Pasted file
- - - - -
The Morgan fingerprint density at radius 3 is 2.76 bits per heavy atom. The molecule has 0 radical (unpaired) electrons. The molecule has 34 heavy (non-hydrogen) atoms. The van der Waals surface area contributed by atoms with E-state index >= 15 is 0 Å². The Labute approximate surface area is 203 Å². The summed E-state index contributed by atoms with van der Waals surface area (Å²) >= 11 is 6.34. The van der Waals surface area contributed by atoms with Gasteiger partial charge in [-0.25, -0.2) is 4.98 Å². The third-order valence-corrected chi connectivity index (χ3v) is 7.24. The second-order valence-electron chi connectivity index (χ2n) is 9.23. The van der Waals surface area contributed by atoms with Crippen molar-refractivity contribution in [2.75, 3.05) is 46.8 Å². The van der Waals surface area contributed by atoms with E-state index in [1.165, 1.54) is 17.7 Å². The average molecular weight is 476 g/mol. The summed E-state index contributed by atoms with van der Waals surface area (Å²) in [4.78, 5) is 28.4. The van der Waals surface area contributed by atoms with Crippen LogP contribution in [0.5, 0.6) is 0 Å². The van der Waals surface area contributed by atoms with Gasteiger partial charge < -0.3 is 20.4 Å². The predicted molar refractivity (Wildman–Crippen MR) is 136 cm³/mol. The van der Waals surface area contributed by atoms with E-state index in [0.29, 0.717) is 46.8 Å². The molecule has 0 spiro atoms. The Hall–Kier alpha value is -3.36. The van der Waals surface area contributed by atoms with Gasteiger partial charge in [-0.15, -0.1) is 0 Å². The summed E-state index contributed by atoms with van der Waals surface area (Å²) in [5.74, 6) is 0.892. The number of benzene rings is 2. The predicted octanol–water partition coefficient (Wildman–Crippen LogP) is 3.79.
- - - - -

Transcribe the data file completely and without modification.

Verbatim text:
The Morgan fingerprint density at radius 3 is 2.76 bits per heavy atom. The molecule has 0 radical (unpaired) electrons. The molecule has 34 heavy (non-hydrogen) atoms. The van der Waals surface area contributed by atoms with E-state index >= 15 is 0 Å². The Labute approximate surface area is 203 Å². The summed E-state index contributed by atoms with van der Waals surface area (Å²) >= 11 is 6.34. The van der Waals surface area contributed by atoms with Gasteiger partial charge in [-0.25, -0.2) is 4.98 Å². The third-order valence-corrected chi connectivity index (χ3v) is 7.24. The second-order valence-electron chi connectivity index (χ2n) is 9.23. The van der Waals surface area contributed by atoms with Crippen molar-refractivity contribution in [2.75, 3.05) is 46.8 Å². The van der Waals surface area contributed by atoms with E-state index in [1.165, 1.54) is 17.7 Å². The average molecular weight is 476 g/mol. The summed E-state index contributed by atoms with van der Waals surface area (Å²) in [4.78, 5) is 28.4. The van der Waals surface area contributed by atoms with Crippen LogP contribution in [0.5, 0.6) is 0 Å². The van der Waals surface area contributed by atoms with Gasteiger partial charge < -0.3 is 20.4 Å². The predicted molar refractivity (Wildman–Crippen MR) is 136 cm³/mol. The van der Waals surface area contributed by atoms with E-state index in [0.29, 0.717) is 46.8 Å². The molecule has 0 spiro atoms. The Hall–Kier alpha value is -3.36. The van der Waals surface area contributed by atoms with Gasteiger partial charge in [-0.15, -0.1) is 0 Å². The summed E-state index contributed by atoms with van der Waals surface area (Å²) in [5.74, 6) is 0.892. The number of benzene rings is 2. The predicted octanol–water partition coefficient (Wildman–Crippen LogP) is 3.79.